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Litigation privilege

08 May 2020 / Litigation Print

Litigation privilege reclaimed

Britain and Ireland’s positions are very similar in relation to litigation privilege, but the finding by the British High Court in 2017 in Director of the SFO v Eurasian Natural Resources Corporation Ltd ([2017] EWHC 1017) caused considerable uncertainty around the parameters of when privilege could be claimed.

The decision explored the limits of legal professional privilege, restricting how privilege applies in an internal investigation within a criminal context in Britain (see ‘Check your privilege’, December 2017 Gazette, p52).

The appeal ([2018] EWCA Civ 2006) raised important issues as to the proper scope of legal professional privilege in that particular context.

The 2017 case

In SFO v ENRC, following claims by a whistleblower, Eurasian Natural Resources Corporation Ltd (ENRC) had undertaken its own internal investigations. The Serious Fraud Office (SFO) had then proceeded with its investigations with a view to possibly pursuing a prosecution.

It started a criminal investigation and sought to compel ENRC to provide a number of documents, claiming that the documents were not privileged and should be disclosed. ENRC argued that the documents were the subject of legal advice privilege and/or litigation privilege.

The English High Court found that ENRC failed to establish that it was aware that litigation between itself and the SFO was a “real likelihood” rather than a “mere possibility”. It also held that the investigation by the SFO could not be deemed adversarial, as it was simply a preliminary step to be completed before any decision would be made to prosecute.

Further, ENRC failed to establish that criminal proceedings had been reasonably contemplated by it at any relevant time.

On appeal

The Court of Appeal found that the High Court had failed to give sufficient regard to specific facts and evidence that had discussed the possibility of litigation following the investigation.

The court did not consider whether the High Court had incorrectly applied the law on litigation privilege or the correct test to be used. Instead, the court found that the judge had disregarded evidence and documents that clearly pointed towards the contemplation of a prosecution if self-reporting did not successfully avert it.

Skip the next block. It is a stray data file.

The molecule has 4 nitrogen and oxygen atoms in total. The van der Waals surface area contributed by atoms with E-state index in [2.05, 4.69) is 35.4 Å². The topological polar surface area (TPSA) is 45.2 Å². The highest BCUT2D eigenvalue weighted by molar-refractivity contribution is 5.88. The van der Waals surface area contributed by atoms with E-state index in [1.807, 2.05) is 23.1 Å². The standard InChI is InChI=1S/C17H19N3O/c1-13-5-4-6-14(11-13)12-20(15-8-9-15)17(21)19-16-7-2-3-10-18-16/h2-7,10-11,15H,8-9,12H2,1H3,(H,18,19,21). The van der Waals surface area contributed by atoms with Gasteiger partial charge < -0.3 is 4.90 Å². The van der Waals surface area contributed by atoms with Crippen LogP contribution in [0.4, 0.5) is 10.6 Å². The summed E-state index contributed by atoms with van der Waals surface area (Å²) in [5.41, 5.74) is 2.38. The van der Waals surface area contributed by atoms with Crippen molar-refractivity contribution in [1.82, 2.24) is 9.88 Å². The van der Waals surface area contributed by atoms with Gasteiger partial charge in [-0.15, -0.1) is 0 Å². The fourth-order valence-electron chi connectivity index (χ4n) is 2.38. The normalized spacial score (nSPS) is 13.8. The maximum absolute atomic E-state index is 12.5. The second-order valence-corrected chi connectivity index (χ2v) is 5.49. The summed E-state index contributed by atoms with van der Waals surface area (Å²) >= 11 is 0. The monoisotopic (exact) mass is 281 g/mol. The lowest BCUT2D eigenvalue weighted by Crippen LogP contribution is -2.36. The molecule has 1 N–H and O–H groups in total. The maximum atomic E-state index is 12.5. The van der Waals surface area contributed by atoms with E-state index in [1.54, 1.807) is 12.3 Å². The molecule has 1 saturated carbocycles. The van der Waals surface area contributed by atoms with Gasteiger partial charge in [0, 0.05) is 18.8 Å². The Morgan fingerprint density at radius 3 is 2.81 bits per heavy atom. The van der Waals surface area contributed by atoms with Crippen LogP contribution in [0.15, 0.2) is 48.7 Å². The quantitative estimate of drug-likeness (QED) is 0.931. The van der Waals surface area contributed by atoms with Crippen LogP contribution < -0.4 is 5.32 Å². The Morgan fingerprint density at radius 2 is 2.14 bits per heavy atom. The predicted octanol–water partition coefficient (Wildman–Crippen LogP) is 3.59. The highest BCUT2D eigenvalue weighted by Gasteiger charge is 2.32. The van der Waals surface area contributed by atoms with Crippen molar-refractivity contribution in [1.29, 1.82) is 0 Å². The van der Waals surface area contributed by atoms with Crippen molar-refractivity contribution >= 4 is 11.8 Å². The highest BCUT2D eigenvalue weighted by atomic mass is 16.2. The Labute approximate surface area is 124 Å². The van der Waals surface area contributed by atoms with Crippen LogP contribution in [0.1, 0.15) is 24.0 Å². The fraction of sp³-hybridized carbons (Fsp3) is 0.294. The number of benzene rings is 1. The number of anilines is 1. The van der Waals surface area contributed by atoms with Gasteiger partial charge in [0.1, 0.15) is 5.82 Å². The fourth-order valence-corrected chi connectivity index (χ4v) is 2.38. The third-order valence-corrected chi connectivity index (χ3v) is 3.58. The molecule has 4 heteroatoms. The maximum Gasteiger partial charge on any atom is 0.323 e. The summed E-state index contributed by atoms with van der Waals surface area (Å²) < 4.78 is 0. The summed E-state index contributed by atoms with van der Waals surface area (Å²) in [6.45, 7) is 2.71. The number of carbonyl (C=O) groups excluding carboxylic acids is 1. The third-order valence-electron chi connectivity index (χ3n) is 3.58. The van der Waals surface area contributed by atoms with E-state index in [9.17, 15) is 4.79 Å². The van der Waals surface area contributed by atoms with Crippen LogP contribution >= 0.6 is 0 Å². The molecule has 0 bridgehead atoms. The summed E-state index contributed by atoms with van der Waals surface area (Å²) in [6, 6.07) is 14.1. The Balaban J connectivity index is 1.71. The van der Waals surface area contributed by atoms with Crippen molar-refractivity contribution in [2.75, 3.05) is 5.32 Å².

It also found that, in both the criminal and civil context, legal advice given to avert, avoid or even settle reasonably contemplated legal proceedings remains protected by litigation privilege, as much as advice on defending or contesting such proceedings would be.

Further, the court held that it was in the public interest that companies should be prepared to investigate allegations, prior to going to a prosecutor such as the SFO, “without losing the benefit of legal professional privilege for the work product and consequences of their investigation”.

In reaching its conclusions, the appeal court made some interesting obiter dicta remarks, while acknowledging a submission made by the Law Society of England and Wales that the law was out of step with international common law.

It recognised that there was no need to examine legal advice privilege, since it had already decided the matter on the basis of litigation privilege, and it was also unable to depart from the test set down in Three Rivers (No 5) ([2003] EWCA Civ 474).

However, it did note that “legal professional privilege is a classic example of an area where one might expect to see commonality between the laws of common law countries” 

Future endeavours

Since the Court of Appeal dec.ision, the SFO confirmed that it would not be appealing. While Ireland does not have the same level of case law around this issue, on the basis of the approach taken in Britain, it is indicative that litigation privilege could be successfully asserted in analogous circumstances here, such as an investigation by a regulator of a regulated entity.

Gazette Desk
Gazette.ie is the daily legal news site of the Law Society of Ireland